Jones happens to be the son of dissident Bishop Scott J. Jones of Houston, who himself is being scrutinized by the South Central Jurisdiction for encouraging hundreds of Texas congregations to depart the UMC. The senior Jones’ activities were specifically cited by Copeland in a jurisdictional conference motion to investigate United Methodist leaders who have actively promoted disaffiliation. Conference delegates approved Copeland’s proposal and the jurisdiction’s bishops received Copeland’s motion but haven’t acted upon it. Bishop Jones is due to retire Dec. 31, as is Bishop McKee, his South Central episcopal colleague.
Conflicts in conferences beyond North Texas reflect similar turmoil. In Florida and Western North Carolina conferences, groups of churches have filed lawsuits to leave the UMC as a way to circumvent the prescribed exit process that traditionalists themselves enacted in 2019, the last time General Conference met.
At that international meeting in St. Louis, Mo., traditionalists voted in a “disaffiliation” plan, known as Paragraph 2553 of the Book of Discipline, expecting that progressive United Methodists objecting to the tightened anti-LGBTQ rules would rush to the exits. Instead, United Methodists in three-fourths of U.S. conferences decided they didn’t want to be the kind of mean-spirited denomination created by the newly tightened rules with their draconian punishments. In rebellion, conferences elected slates of new progressive and centrist delegates to General Conference with a clear mandate to overturn the anti-LGBTQ bans at the 2020 session.
Then came the global coronavirus pandemic, and General Conference was postponed three times. After the third postponement, traditionalists founded the Global Methodist Church in May this year, posting its “Transitional Book of Doctrines and Discipline” online with even stricter rules requiring adherence to GMC tenets.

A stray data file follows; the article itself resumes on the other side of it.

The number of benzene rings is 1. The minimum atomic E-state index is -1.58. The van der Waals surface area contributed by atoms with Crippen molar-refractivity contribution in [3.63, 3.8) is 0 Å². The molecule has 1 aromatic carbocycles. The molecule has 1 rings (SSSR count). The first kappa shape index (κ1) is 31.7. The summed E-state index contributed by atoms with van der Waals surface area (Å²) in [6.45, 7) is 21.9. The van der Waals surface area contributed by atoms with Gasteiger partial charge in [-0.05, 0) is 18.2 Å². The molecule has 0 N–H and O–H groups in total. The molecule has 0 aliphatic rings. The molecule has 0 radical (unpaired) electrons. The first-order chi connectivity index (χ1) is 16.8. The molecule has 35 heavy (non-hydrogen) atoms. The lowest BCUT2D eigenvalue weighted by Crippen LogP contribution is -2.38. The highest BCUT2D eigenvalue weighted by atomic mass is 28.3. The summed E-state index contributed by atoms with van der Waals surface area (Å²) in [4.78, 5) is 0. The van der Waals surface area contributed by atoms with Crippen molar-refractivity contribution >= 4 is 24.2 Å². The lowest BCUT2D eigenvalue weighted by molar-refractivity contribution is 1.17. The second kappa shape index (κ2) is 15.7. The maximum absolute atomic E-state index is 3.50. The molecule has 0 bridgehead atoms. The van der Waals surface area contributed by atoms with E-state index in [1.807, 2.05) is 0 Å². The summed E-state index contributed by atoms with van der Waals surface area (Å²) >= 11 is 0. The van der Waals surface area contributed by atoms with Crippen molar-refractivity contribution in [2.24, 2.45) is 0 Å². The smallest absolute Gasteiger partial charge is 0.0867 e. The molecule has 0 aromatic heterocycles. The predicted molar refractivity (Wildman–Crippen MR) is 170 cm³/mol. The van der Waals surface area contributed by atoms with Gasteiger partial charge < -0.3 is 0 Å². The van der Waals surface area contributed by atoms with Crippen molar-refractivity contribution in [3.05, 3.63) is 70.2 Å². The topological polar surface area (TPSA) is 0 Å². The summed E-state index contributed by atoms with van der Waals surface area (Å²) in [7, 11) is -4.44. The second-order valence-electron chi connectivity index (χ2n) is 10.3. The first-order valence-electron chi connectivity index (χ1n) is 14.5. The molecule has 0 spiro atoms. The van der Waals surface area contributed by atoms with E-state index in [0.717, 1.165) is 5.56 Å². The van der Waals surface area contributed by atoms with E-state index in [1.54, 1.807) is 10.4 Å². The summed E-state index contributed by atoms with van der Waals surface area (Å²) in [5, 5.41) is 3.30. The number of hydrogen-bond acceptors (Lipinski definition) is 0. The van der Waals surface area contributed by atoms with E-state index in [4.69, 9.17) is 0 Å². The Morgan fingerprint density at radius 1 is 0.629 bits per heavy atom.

Over the summer, hundreds of local congregations held disaffiliation votes, with church members whipped to an escape frenzy by misinformation, such as allegations that the UMC was preparing to abandon its core doctrines about Jesus Christ. (Those doctrines are enshrined in the UMC’s constitution, which is virtually impossible to change). Yet none of the pastors and lay leaders who have openly spread such lies have been charged with any of the serious offenses listed in the Discipline, including bearing false witness.
Unfortunately for those who have voted to leave, the traditionalist Wesleyan Covenant Association, progenitor of the Global Methodist Church, seems in as much disarray as the denomination its adherents are striving to leave.
Billed as a session on how to leave the UMC even after unsuccessful congregational votes, an online town hall meeting Dec. 8 proved fruitless, as this writer observed the encounter. Bob Kaylor, chair of the WCA Pathways committee, clarified the meeting’s purpose as “gathering research” on questions from church leaders, while WCA President Jay Therrell urged participants to send their questions privately by email and telephone call. Attendees were referred to the WCA and GMC websites for details regarding concerns such as what will happen to the livelihoods and pensions of pastors who leave the UMC for the GMC.
“Both the WCA’s global council and the GMC leadership page feature United Methodist clergy and laity who have yet to renounce their UMC affiliation as required by church law.”